As a matter of urgency, it is anticipated that the major legislation, regulations and policy drafts prepared under the project would be submitted to the respective law and policy-making bodies shortly after the Tripartite Review Meeting of the project between the Government, UNDP and UNESCAP tentatively scheduled for September 2002 in Dili. It is also proposed that the mineral database and the strategy for exploration and development of minerals, onshore oil and gas be widely disseminated among the international mining and oil and gas companies in order to catalyze FDI. It is further recommended that these reports be presented by the Government to bilateral and multilateral donor agencies for consideration for funding to establish institutional frameworks and technical assistance in the development of the mineral and onshore oil and gas sectors in East Timor.

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Prepared for the Government of the Democratic Republic of East Timor by the United Nations Economic and Social Commission for Asia and the Pacific (UNESCAP) acting as the executing agency for the United Nations Development Programme (UNDP) Support Services for Policy and Programme Development (SPPD).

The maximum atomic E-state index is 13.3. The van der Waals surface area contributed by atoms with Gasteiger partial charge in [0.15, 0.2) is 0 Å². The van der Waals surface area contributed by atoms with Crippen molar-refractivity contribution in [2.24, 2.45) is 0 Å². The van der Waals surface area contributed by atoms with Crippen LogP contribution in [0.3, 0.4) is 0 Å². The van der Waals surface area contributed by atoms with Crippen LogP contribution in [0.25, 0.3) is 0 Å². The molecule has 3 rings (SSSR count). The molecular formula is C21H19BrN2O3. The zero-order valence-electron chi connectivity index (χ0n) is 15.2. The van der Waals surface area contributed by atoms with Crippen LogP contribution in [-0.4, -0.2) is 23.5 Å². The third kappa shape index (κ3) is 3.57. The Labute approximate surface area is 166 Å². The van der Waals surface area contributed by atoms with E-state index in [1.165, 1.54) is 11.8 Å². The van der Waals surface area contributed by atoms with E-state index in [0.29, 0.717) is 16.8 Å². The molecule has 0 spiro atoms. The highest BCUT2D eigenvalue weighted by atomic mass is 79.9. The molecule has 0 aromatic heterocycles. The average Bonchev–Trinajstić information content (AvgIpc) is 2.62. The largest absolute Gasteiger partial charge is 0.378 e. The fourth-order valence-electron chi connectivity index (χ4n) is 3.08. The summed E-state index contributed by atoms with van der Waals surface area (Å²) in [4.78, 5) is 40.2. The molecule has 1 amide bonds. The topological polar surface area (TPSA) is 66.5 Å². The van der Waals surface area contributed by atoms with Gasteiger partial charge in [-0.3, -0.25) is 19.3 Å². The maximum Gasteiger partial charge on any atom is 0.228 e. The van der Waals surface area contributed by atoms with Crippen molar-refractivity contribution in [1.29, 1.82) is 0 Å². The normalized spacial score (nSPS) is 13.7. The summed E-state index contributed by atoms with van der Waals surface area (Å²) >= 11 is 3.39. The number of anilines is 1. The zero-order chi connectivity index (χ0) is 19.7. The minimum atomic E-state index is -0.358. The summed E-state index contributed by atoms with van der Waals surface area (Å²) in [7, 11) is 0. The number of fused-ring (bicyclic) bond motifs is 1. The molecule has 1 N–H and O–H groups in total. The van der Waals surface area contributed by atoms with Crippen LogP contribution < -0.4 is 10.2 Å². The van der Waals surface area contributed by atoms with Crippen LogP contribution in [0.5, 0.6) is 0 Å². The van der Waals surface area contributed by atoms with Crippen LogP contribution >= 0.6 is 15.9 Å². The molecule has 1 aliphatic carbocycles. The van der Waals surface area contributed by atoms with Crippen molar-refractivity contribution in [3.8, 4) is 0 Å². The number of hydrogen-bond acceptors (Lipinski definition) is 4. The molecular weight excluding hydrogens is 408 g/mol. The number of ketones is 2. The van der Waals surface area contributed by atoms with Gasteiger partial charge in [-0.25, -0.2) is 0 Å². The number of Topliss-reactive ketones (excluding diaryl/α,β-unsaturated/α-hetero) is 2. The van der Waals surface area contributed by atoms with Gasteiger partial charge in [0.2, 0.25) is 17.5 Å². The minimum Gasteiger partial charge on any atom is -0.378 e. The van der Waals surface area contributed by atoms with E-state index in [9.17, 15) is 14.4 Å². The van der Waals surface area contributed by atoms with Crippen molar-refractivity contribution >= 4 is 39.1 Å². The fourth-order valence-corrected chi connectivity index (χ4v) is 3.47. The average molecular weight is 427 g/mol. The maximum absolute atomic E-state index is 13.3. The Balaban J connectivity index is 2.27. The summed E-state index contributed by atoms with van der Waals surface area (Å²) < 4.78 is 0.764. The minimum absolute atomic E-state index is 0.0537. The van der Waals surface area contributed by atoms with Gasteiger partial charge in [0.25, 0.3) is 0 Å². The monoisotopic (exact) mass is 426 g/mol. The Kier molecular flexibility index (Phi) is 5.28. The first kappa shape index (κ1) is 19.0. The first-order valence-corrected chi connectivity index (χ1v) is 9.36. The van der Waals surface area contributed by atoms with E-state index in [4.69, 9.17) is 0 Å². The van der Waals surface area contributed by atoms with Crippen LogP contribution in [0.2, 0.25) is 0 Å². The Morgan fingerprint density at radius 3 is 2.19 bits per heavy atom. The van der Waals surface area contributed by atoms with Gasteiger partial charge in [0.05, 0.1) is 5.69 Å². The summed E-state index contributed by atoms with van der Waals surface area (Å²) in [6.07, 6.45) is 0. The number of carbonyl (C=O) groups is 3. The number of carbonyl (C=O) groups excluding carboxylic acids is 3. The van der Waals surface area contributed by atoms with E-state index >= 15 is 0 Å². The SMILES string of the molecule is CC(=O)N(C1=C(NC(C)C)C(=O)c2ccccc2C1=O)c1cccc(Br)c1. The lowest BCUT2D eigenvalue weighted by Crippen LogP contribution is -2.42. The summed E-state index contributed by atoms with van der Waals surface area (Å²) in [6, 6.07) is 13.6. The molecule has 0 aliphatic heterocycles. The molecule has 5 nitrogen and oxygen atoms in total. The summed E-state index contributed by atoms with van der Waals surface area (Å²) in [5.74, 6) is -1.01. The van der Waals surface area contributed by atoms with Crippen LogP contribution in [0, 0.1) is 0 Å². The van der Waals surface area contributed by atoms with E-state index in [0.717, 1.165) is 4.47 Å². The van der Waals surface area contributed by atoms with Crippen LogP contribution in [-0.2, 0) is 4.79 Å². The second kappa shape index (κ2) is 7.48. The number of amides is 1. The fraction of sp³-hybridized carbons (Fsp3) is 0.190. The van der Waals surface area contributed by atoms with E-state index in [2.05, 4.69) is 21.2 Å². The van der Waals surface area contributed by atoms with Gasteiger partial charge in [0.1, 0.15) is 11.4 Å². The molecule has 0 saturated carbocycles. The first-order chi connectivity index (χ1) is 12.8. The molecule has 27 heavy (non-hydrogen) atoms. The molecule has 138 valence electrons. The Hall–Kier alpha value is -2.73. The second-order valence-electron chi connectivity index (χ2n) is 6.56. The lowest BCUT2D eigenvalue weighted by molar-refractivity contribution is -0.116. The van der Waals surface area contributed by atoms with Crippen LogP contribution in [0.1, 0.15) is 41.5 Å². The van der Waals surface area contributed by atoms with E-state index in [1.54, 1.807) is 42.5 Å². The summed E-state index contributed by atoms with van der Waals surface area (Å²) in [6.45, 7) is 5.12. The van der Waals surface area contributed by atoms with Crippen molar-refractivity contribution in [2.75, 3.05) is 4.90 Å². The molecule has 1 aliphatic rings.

Project TIM/1/022,  September 2002   Bangkok

Abridged and slightly edited for OilWeb.

The Timor-Leste Institute for Development Monitoring and Analysis (La’o Hamutuk)
Institutu Timor-Leste ba Analiza no Monitor ba Dezenvolvimentu
Rua D. Alberto Ricardo, Bebora, Dili, Timor-Leste
P.O. Box 340, Dili, Timor-Leste
Tel: +670-3321040 or +670-77234330